Looking for a digital camera that truly delivers on its classification as a "compact"? A slender 16.6mm in depth, and the width and height of a credit card, the diminutive Samsung ST70 is clearly Tardis-like bigger-on-the-inside.
It houses a broader than average folded 5x optical zoom, a 27-135mm focal range in 35mm film terms and folded way within the body when not in use, 2.7-inch 230k-dot resolution LCD for picture composition and playback in the absence of optical viewfinder, plus 14-megapixel sensor.
With pocket-friendly dimensions of 96.3 x 55.8 x 16.6mm and weight of 120g, the ST70 couldn't conceivably be any more compact without compromising on operability. There's not much of this camera to get a firm grip on, so its deployment of both optical-based and digital (ISO and shutter speed boost) anti-shake mechanisms is thoughtful to avoid blur when shooting at the telephoto end of the zoom or in lower light.
With attractive if conventional looking faceplate - a sophisticated black on our review sample - also small is the manufacturer's asking price, an affordable £150 in the UK.
The diminutive ethos continues in that the ST70 employs the fingernail-sized microSD card embraced by the mobile phone market as removable storage media of choice, instead of the postage stamp-sized SD/SDHC/SDXC more commonly favoured by digicams. A slot is provided for this optional extra at the base, adjacent to the battery compartment. An internal 27MB memory, allowing for six or seven full resolution, fine quality images, is additionally offered to get photographers started out of the box.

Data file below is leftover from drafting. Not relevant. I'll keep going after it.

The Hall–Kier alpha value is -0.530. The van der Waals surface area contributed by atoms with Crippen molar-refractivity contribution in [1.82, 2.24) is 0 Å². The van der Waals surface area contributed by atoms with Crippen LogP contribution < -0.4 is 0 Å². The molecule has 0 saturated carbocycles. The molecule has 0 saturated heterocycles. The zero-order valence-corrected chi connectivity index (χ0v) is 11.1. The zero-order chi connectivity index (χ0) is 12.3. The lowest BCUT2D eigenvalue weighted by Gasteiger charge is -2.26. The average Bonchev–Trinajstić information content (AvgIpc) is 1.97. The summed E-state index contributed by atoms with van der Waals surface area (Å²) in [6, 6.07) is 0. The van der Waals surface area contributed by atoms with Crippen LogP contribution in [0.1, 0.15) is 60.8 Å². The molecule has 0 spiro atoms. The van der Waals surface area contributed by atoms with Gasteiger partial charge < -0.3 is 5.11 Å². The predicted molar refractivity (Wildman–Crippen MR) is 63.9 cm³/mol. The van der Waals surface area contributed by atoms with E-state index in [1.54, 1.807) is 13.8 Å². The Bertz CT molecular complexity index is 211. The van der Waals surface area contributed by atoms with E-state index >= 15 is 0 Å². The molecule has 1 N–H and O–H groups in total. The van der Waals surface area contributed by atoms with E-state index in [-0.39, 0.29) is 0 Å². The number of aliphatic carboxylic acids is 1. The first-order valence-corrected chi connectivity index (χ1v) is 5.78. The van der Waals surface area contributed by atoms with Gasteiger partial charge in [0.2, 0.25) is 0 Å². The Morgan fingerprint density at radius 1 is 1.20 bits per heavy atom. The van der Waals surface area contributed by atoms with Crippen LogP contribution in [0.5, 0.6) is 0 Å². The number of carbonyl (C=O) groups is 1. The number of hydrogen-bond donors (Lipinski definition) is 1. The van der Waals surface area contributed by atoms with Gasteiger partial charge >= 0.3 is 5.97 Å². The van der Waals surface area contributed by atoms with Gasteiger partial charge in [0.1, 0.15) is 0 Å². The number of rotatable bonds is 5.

Given the modest cost you'd expect the ST70 to feel plasticy when gripped in the palm. It's surprisingly rigid however, a fair amount of metal strengthening the build - including eye-catching chrome strip running along the centre of the top plate and continuing down one side - without unnecessarily weighing it down.
Connectivity to your PC is via combined USB 2.0 and mains lead, with an adapter plug provided. The connection cable is particularly short, so like the camera itself it could conceivably be stored in a pocket for hooking up directly to your laptop when out and about.
The camera powers up in just over a second with a press of the top mounted power button. Apart from stills, the ST70 of course records video clips, selected via a mode button on the camera's back and here of the now customary HD variety at 1280 x 720 pixels and smooth frame rate of 30fps.
Though the built-in mono microphone picks up wind noise too easily - a light breeze sounding like we were recording in the frozen tundra - the quality is pretty good when replayed on a desktop, given that the ST70 costs just £150. The optical zoom is also accessible in movie mode, though bizarrely the sound cuts out as the user zooms, so the operational buzz of the camera making its adjustments isn't picked up.
The other shooting mode options accessible here are the default setting of Smart Auto - the camera reliably recognising common scenes and subjects and switching its settings automatically and accordingly if the scene isn't too busy, plus Program Auto, which allows the user a little more hands-on control, Dual IS (the twin anti-shake option), and Scene mode.